MIAMI — Gov. Rick Scott has started retreating from a controversial statement that a Cuba-crackdown bill he signed Tuesday was unenforceable.
In a written statement, Scott now acknowledges that the law will go into effect. And he reiterated his support for it — even though he thinks it might not survive a legal challenge.
"Constitutional lawyers have told me that this legislation will be challenged in court. I signed the bill regardless of that fact, and it will become a state law on July 1, 2012," he wrote. "As Governor, it is my sworn duty to uphold the laws of the state and I will meet any challenge to this law in court as necessary."
Scott's move was a peace offering of sorts to Miami's Cuban-American lawmakers, who were incensed when he signed the bill into law at the Freedom Tower — only to issue a letter afterward that suggested the law is unconstitutional.
The law would prohibit state and local governments from hiring companies — notably Odebrecht, a Brazilian engineering and construction firm that works extensively in South Florida — whose parent companies or affiliates also do business in Cuba or Syria. Because the state law could affect foreign commerce, Scott said in his Tuesday letter, it needed the approval of Congress and the president.
Scott's letter blindsided the members of Congress and the state Legislature — all Republicans — who were never told he would take that position. They said the state law was fine and that Scott's letter potentially undermined it because it armed opponents with a potent legal argument if and when they sue.
"It's unfortunate this very ill-conceived statement muddies the waters," U.S. Rep Mario Diaz-Balart said Wednesday, before Scott's latest statement.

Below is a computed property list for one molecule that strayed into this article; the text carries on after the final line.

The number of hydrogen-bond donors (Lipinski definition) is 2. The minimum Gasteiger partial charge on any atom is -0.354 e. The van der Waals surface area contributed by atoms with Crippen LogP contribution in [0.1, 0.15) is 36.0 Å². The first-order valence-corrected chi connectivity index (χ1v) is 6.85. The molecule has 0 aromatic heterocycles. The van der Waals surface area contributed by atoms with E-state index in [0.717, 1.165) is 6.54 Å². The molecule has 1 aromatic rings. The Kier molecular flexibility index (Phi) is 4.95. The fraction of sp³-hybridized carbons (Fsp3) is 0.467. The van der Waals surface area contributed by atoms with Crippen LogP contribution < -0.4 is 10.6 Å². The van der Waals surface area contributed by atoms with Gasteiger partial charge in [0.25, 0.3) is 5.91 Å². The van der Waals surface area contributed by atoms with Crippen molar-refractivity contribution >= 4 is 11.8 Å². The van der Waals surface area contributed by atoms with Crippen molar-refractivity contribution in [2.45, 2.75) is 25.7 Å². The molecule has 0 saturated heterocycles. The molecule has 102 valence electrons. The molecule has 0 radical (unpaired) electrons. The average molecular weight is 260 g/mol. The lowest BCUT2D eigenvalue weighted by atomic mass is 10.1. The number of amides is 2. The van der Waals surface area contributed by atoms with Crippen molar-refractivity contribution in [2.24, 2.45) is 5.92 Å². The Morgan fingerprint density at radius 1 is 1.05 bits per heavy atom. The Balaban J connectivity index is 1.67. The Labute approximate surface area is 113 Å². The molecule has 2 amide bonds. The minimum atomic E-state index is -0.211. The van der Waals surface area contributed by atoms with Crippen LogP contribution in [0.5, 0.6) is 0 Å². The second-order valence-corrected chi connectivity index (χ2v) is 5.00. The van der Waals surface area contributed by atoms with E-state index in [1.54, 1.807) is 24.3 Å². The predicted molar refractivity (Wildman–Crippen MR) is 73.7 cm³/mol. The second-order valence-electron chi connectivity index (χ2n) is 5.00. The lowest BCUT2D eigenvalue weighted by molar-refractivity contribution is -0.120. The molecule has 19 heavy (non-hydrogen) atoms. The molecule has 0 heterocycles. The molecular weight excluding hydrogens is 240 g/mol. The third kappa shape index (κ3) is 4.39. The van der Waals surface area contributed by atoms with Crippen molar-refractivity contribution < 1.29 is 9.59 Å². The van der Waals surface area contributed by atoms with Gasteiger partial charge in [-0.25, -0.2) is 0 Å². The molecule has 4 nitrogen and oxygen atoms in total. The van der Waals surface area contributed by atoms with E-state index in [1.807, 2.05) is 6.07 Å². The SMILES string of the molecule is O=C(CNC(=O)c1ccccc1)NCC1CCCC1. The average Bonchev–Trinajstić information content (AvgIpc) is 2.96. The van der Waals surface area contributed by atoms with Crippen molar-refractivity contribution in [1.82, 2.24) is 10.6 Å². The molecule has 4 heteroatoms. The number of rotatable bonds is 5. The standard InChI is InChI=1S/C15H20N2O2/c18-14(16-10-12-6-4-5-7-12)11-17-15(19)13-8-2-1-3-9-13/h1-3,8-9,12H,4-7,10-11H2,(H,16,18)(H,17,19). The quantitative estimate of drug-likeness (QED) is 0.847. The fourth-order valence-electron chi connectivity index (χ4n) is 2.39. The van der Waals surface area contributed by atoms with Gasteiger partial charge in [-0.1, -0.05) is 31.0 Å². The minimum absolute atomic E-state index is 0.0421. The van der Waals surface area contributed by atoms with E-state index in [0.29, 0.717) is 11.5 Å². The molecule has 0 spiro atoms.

Regardless of what Scott said in his signing statement, Diaz-Balart and others said, the law would go into effect anyway — an opinion Scott confirmed Wednesday. Still, the governor's letter hurt almost as much as a veto.
Diaz-Balart acknowledged that Scott's actions damaged the governor's standing in the eyes of many Cuban-Americans, who comprise about 70 percent of Miami-Dade County's registered Republicans. Spanish-language radio was alive with angered callers directing their ire at Scott.
It wasn't just Cuban-Americans who were upset. Advocates for a free Syria felt hoodwinked as well.
"We didn't know this was going to happen," said Dr. Bashar Lutfi, a Coral Springs neurologist who attended Tuesday's bill signing. "This was not nice of him."
The governor could have let the bill become law without his signature. Or he could have publicly shared his opinions about the bill's constitutionality at the signing event. Earlier in the day, he mentioned his concerns on Spanish-language radio.
But the throng of politicians eager to play up the crackdown law in an election year apparently did not tune into the radio shows. Instead, they saw the governor sign the bill, leave the Freedom Tower, and then surprise them with the fine-print signing statement.